When I graduated from the University of Michigan, I immediately went into the U.S. Navy as my friends in Ann Arbor continued their weekly prayer meetings. One day on my ship, the captain sent word that I had a ship-to-shore radio phone call.  As I went to answer it I thought, “This must be something big.” because the only other calls I was aware of was when the Admiral told us he was helicoptering out to inspect our ship at sea, and when we were instructed to stay out at sea to ride out a hurricane.  It was someone from the Ann Arbor prayer group calling to let me know that God was inviting them to bind themselves together to him in something called a “Covenant,” and could I pray with them that we would understand what it all means and be able to respond to it.  I never forgot how seriously God took that offer to make a commitment to follow his covenant with us. My unusual long distance call led to a long distance prayer, and the prayer group was able to accept God’s invitation 50 years ago and make the first public commitments to a common way of life together in covenant Christian community.

After I completed my time in the navy, I returned to Ann Arbor and was able to publicly affirm my own formal commitment to that same way of life in Christian community. The community was much bigger than when I left. And it had adjusted as needed to care for the growing number of people by establishing small groups, one on one pastoral support, and formal leaders chosen to coordinate this care.  

The community asked me to serve in leadership along with the other community coordinators, and I worked together for many years with other men and women called by the community to lead and give pastoral support.  So I was able to experience first hand, during both easy and difficult times, the character of these people. Although not everything they did worked the way they wanted, I never had any reason to doubt their intention to do what they thought would help build God’s kingdom. Over the years, we listened to the Spirit, sought input, worked for consensus, and asked forgiveness when needed. It reminded me that if we want to remain a community committed to doing God’s will, we need community members and leaders who always look to the Holy Spirit and pray that God always stays very close to us as it says in Psalm 80:17, ” Let your hand be upon the man of your right hand, the son of man whom you made strong for yourself. Then we will never turn back from you.”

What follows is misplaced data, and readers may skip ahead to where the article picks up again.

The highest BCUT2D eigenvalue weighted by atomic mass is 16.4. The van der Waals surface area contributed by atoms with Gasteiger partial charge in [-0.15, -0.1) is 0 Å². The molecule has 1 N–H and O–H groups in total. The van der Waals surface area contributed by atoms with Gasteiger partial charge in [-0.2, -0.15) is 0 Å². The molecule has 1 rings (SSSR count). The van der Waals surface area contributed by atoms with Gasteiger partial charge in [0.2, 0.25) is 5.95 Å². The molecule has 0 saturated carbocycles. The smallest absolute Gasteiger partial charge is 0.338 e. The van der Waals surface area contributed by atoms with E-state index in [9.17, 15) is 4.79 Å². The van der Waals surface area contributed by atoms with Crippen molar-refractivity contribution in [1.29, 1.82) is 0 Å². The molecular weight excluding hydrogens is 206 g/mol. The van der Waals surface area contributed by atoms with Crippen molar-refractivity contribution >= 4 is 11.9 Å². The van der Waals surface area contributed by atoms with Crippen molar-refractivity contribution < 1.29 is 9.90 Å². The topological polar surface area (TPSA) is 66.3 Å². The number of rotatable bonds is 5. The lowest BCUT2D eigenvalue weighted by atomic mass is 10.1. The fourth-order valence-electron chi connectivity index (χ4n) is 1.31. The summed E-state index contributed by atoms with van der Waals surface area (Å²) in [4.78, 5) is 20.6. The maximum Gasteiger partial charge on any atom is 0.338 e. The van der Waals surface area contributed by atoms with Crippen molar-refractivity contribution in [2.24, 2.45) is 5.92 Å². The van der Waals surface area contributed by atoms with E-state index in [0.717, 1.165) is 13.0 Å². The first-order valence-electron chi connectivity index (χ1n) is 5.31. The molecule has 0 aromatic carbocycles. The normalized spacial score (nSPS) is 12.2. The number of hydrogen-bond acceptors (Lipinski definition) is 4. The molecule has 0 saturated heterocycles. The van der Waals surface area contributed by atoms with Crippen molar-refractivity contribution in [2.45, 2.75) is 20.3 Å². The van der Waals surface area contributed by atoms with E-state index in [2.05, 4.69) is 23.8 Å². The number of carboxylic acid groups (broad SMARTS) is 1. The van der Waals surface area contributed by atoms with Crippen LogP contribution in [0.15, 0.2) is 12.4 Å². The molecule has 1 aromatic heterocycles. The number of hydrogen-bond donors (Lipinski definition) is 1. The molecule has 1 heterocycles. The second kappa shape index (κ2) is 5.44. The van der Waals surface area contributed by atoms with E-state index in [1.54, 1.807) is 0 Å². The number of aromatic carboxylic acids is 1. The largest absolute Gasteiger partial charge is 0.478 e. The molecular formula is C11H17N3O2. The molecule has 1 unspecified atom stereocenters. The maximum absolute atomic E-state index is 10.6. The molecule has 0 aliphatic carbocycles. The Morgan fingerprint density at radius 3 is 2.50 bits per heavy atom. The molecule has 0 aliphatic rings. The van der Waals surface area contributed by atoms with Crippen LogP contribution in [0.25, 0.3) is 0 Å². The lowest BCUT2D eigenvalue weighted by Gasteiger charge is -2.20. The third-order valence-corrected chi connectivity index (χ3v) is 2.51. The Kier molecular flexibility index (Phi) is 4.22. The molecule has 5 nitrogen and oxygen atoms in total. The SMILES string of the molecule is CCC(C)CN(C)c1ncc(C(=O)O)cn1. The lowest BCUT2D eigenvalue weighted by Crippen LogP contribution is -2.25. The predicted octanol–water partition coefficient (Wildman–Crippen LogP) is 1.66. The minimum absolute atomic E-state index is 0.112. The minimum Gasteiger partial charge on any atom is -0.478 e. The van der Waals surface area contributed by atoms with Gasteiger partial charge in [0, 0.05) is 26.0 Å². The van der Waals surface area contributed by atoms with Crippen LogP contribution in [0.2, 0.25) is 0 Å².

God did many things with us over these 50 years – including running an ecumenical Christian school, publishing New Covenant magazine, composing and distributing our own worship music records (LP records to Cassette tapes to CD’s to MP3’s), and having community members sell their homes and buy houses to cluster together in neighborhoods. It still amazes me that when my family sold our house to build a new one in a cluster of community houses, I had groups of men come every night for 2 weeks to put multiple coats of paint over the fresh dry wall of my 2 story house.

And the Lord spoke freely in prophecy to us and continues to support us this way to this day in the midst of the worldwide pandemic. So many of the prophetic words we received were  meant to encourage us and remind us of what we already knew – God’s love and care for us. Yet, like a good father, he also warned us about harder things to come.